Another card that I switched from one to two, I have never been unhappy playing Bane of Doom. This card is exactly what this deck wants because it fights for board on two different fronts. The ability to chip down a big minion comes in handy, as does the added versatility of taking down a low-health card that’s overstayed its welcome. All of that, combined with the fact that you get a demon on board, is very nice indeed. As mentioned above, your whole goal with this deck is to stay alive until your powerful late game effects can take over. Removal does that very well, but so does putting minions onto the board. People always discuss Doomsayer as a way to eat seven damage in a pinch, and a wide range of demons from this card can do the same thing. If you manage to kill your opponent’s minion and then eat another with the spawned demon, you are usually going to come out ahead. As with the AOE, I wanted two of these to increase how much I see them since this is often going to be one of your best mid-game plays, especially if you have some strong minions on the board.

Corrupted Seer

A product of the current meta, Corrupted Seer is a high-value card that is currently taking the place of Cairne Bloodhoof. While I think Cairne is the right choice if you are seeing a lot control, in an aggro-oriented world you really need to keep pace by clearing all of their boards. Most of the popular aggro decks right now run a lot of small, swarming minions and you can never have too much AOE. In that vein, this card is just another Demonwrath. However, it is a Demonwrath that you can play after Renounce Darkness. That is extremely important and the biggest reason the murloc made it into this list. I find that many times I will hold off Renounce, even on turns where I should probably play it, because I don’t want to lose access to my AOE. This card manages to change that and gives me that fail-safe that can still come down and fight Hunter, Shaman or Warlock far after my cards have changed. However, I cannot stress how strong Cairne is if you are seeing a lot of control decks. He really should be slotted back in if you’re facing a lot of slower decks.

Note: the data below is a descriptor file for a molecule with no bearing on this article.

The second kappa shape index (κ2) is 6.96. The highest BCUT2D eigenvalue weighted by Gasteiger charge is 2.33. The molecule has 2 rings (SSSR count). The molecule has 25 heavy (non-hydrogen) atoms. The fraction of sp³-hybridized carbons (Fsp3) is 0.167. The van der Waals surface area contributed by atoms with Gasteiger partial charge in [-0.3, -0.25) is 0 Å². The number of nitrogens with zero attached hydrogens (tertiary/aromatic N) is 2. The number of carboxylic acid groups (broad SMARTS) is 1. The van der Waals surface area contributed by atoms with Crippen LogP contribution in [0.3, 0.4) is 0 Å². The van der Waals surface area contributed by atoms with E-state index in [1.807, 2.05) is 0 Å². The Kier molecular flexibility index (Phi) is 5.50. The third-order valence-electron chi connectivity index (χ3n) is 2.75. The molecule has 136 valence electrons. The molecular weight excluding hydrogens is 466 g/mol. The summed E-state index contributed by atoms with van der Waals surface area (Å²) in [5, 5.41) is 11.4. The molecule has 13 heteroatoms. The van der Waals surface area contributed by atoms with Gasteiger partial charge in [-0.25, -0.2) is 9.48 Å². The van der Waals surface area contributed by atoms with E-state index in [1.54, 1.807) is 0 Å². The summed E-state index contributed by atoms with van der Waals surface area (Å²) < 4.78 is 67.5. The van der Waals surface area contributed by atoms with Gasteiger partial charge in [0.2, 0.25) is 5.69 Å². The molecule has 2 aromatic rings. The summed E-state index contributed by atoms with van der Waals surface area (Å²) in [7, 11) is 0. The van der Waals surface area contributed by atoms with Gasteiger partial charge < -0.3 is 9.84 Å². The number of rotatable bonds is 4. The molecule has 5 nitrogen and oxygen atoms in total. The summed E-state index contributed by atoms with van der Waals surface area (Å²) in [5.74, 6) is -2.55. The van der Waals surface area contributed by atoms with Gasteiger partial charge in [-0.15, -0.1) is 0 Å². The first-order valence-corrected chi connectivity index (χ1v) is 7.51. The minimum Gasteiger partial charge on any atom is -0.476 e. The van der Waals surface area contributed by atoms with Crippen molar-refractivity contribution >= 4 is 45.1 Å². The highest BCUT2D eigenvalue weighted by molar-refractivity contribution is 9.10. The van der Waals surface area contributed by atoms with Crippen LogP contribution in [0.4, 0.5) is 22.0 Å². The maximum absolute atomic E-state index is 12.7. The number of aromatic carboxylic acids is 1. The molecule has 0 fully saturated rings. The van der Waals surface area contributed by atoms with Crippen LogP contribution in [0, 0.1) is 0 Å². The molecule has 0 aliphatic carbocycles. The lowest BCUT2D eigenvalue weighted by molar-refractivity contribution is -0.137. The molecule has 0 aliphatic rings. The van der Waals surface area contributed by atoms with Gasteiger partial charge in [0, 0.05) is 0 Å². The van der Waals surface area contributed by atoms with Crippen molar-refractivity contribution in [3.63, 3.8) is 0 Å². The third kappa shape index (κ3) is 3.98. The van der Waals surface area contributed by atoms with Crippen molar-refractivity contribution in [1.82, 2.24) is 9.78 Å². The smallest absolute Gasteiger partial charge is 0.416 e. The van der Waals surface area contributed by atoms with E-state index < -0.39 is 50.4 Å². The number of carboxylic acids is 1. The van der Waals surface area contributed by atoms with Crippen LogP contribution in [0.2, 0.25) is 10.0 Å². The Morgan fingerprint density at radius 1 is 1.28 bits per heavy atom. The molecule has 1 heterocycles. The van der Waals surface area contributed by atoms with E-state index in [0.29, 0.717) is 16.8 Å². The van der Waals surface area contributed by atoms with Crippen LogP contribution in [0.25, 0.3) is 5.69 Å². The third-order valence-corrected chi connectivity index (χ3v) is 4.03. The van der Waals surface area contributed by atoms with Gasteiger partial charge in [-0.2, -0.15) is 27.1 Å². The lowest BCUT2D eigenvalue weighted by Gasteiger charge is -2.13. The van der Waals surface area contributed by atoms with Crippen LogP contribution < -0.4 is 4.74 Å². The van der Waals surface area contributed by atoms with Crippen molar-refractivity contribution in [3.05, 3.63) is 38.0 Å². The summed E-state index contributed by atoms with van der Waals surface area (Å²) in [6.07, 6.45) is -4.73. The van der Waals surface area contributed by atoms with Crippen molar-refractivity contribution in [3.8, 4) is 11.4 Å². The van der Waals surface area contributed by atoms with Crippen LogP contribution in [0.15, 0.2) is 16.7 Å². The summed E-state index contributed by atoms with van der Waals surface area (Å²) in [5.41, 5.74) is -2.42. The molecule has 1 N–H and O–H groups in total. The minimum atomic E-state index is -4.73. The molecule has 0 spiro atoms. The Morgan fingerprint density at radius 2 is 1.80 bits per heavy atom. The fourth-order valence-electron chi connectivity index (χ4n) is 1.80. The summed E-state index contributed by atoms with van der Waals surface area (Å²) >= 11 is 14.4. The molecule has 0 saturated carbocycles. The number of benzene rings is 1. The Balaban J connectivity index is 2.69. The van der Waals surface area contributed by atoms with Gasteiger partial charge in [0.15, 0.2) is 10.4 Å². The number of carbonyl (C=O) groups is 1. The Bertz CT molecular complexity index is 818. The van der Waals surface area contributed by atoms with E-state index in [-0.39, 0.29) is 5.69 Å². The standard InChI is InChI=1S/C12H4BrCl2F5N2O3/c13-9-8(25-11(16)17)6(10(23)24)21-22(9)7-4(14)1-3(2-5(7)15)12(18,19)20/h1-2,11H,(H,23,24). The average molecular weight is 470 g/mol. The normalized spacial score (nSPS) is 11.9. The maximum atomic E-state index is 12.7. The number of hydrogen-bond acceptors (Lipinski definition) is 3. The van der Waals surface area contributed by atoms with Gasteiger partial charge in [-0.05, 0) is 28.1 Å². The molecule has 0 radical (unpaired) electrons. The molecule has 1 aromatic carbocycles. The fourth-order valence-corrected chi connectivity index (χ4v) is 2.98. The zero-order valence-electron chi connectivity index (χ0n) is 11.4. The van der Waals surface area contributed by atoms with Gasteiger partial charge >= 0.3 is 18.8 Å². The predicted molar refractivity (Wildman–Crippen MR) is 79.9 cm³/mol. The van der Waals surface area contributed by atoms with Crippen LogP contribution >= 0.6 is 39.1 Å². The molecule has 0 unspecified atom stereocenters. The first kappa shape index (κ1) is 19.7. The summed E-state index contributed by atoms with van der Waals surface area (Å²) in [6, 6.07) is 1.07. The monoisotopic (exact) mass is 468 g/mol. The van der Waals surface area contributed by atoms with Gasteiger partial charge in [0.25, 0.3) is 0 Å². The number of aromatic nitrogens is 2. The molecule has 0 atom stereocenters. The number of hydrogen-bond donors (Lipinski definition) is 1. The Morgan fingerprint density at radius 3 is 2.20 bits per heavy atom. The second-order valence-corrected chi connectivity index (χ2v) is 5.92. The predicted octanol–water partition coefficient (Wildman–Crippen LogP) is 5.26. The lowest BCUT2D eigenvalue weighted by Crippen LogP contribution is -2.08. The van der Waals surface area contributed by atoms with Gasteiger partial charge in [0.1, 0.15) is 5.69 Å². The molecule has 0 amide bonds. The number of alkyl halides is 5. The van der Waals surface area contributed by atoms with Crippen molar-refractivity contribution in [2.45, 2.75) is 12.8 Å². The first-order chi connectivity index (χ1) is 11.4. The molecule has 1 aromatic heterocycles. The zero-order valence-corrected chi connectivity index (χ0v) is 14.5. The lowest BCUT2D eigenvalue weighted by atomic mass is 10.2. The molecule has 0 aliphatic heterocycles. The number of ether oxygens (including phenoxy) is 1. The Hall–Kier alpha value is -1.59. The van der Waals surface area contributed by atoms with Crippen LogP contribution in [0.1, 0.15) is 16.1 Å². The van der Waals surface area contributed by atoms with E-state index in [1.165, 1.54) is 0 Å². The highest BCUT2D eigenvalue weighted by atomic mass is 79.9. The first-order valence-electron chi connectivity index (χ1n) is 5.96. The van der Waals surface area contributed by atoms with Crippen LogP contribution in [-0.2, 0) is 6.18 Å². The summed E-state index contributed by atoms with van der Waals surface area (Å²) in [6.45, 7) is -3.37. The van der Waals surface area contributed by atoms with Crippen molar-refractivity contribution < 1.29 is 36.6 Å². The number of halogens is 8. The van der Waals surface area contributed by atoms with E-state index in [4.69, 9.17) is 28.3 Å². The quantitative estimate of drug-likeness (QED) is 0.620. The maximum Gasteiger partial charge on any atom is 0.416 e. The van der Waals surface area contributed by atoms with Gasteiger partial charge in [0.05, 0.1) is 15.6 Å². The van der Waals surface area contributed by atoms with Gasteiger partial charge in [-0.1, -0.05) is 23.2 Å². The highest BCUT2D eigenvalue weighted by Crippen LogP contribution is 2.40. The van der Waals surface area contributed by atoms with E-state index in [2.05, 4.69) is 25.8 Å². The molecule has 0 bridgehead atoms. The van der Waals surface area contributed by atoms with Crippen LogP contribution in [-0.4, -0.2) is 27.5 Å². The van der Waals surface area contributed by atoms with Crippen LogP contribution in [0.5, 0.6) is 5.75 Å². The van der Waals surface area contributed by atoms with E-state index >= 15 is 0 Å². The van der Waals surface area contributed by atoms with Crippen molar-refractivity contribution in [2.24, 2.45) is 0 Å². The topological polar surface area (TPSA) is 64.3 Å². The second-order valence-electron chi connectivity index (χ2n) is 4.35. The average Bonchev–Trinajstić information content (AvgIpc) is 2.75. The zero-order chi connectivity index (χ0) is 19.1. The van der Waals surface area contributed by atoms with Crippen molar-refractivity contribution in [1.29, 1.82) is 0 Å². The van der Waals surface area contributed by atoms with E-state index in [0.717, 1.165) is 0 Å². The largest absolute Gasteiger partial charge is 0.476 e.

The Black Knight

We live in a current meta where tech cards are of the essence. There is a vast variety of different decks out there, all of which have such a wide range of threats that it is very hard to say “i’m going to play this card that beats x deck”. Rather, you want to run things that have a wide range of uses. The Black Knight is one of the best multi-use cards in the game right now. As noted in the video (and as you can see in the deck) this deck has shifted to be much more proactive. A lot of the tweaks have simply ramped up the removal and given us more ways to kill the different cards scattered throughout the popular decks. Taunt is perhaps the most popular keyword in the game right now, and having a midgame threat that can counter it is very strong and can lead to some massive swings. This card is also fantastic against Druid, which is this deck’s hardest matchup.